Intro to Literature Virgin returns!

Waiting with Two Members of a Motorcycle Gang for My Child to Be Born

by Stephen Dunn.

I was talking to “The Eliminators”
when you were born,
two of them, high as slag heaps and
uncles to be,
all in black for the occasion,
All you wanted was out;
you couldn’t have known that you
were Life;
when you came, or that your father
was let loose
from graduate school, a believer
in symbols.
I expected “The Eliminators” to
disappear, snuffed out
by a stronger force, a white tornado
of my own.
That’s not what happens, though,
in life
as you will learn. They smiled when
they heard of you
and shook my hand. And another time
it might
have been my head. May you turn
stone, my daughter,
into silk. May you make men better
than they are.

How could I resist that title??

I do love the image that this poem brings to mind. Three brothers sitting in a hospital room, awaiting the arrival of a newborn baby. Two are hard-core bikers; one was the scholar (although I am not sure if he left or flunked graduate school in pursuit of other things). As kids, they would have wrestled to show affection– I assume that the bikers are the older brothers as they most likely headlocked the younger and tousled his hair as a way to show affection. Instead, now, their brother is a man, a father, and the two bikers shake his hand as an agreement that he is now a man, a father, and they are uncles to a newborn baby girl. It is this new life which makes these tough men turn to mush, knowing that there is a new life in the family, a frail baby, and thus their tough image is not needed but rather, nuturing father figures are brought forward rather than the emotionless men. And for this, the brother is thankful to his daughter because it was with her birth that she united all three stood on equal ground of respect. No more were images or differences or conflicts regarding lifestyle, but instead three men who were ecstatic about their new roles in life.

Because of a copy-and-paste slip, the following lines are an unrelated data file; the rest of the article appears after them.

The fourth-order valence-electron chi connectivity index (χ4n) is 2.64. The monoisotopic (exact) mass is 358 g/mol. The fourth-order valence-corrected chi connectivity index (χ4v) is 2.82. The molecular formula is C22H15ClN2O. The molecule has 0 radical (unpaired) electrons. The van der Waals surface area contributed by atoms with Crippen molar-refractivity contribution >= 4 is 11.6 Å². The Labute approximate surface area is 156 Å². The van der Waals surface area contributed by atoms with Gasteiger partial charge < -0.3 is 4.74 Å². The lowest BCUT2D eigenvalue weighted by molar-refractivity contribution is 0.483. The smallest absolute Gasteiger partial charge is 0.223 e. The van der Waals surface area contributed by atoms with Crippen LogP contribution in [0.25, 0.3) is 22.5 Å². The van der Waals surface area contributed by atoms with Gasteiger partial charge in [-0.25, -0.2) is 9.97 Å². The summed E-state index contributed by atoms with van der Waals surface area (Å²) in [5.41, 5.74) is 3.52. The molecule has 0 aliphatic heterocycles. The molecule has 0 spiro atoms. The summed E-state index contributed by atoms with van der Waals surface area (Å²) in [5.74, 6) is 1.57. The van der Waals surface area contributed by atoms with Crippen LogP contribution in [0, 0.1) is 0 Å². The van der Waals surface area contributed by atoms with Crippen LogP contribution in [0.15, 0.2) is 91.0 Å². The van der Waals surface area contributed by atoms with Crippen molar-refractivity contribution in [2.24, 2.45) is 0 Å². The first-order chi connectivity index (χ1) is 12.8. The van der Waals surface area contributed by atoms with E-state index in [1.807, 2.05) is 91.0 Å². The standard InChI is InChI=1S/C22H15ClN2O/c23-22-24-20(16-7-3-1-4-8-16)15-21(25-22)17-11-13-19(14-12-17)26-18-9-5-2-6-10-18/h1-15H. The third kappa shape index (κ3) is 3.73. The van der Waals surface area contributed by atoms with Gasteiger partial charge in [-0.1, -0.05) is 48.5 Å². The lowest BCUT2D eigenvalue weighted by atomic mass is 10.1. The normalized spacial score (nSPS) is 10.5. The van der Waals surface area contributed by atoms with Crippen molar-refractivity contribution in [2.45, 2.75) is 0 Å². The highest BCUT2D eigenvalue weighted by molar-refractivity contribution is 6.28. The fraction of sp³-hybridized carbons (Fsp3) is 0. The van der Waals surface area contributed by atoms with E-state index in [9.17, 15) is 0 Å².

I really liked this poem.

2 Responses to “Intro to Literature Virgin returns!”

  1. I will admit to not always loving poetry but I could get behind this poet. It was real. It was meaningful. I felt this poem couldn’t not be written in the life of the poet. I could feel that it would have to have been written even without publishing deadlines and editing delays. This father’s emotions were so raw and real.

    My favorite line. “May you make men better than they are.” Because in the end this is what I wish for my children.

  2. Very Nice52 Says:

    I like this poem too. It is very direct and sicere, and its title itself is very unique. Nice analysis!
    I like the symbolism “May you turn
    stone, my daughter,
    into silk.”

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